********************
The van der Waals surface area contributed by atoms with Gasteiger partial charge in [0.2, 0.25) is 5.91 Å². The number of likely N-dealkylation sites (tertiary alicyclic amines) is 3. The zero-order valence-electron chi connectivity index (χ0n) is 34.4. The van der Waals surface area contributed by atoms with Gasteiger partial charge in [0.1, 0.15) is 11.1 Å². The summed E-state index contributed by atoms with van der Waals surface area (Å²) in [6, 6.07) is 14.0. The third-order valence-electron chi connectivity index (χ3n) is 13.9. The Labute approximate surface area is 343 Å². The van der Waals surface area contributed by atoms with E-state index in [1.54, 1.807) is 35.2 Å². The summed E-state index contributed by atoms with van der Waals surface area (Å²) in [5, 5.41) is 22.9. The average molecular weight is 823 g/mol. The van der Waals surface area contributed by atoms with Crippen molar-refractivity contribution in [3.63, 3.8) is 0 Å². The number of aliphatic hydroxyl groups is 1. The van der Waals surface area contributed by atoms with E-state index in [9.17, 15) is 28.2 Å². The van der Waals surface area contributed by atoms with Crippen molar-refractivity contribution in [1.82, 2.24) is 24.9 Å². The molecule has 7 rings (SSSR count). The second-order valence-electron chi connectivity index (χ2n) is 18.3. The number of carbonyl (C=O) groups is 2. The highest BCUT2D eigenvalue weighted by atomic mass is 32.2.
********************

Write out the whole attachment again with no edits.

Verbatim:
The van der Waals surface area contributed by atoms with Gasteiger partial charge in [0.2, 0.25) is 5.91 Å². The number of likely N-dealkylation sites (tertiary alicyclic amines) is 3. The zero-order valence-electron chi connectivity index (χ0n) is 34.4. The van der Waals surface area contributed by atoms with Gasteiger partial charge in [0.1, 0.15) is 11.1 Å². The summed E-state index contributed by atoms with van der Waals surface area (Å²) in [6, 6.07) is 14.0. The third-order valence-electron chi connectivity index (χ3n) is 13.9. The Labute approximate surface area is 343 Å². The van der Waals surface area contributed by atoms with E-state index in [1.54, 1.807) is 35.2 Å². The summed E-state index contributed by atoms with van der Waals surface area (Å²) in [5, 5.41) is 22.9. The average molecular weight is 823 g/mol. The van der Waals surface area contributed by atoms with Crippen molar-refractivity contribution in [3.63, 3.8) is 0 Å². The number of aliphatic hydroxyl groups is 1. The van der Waals surface area contributed by atoms with E-state index in [9.17, 15) is 28.2 Å². The van der Waals surface area contributed by atoms with Crippen molar-refractivity contribution in [1.82, 2.24) is 24.9 Å². The molecule has 7 rings (SSSR count). The second-order valence-electron chi connectivity index (χ2n) is 18.3. The number of carbonyl (C=O) groups is 2. The highest BCUT2D eigenvalue weighted by atomic mass is 32.2.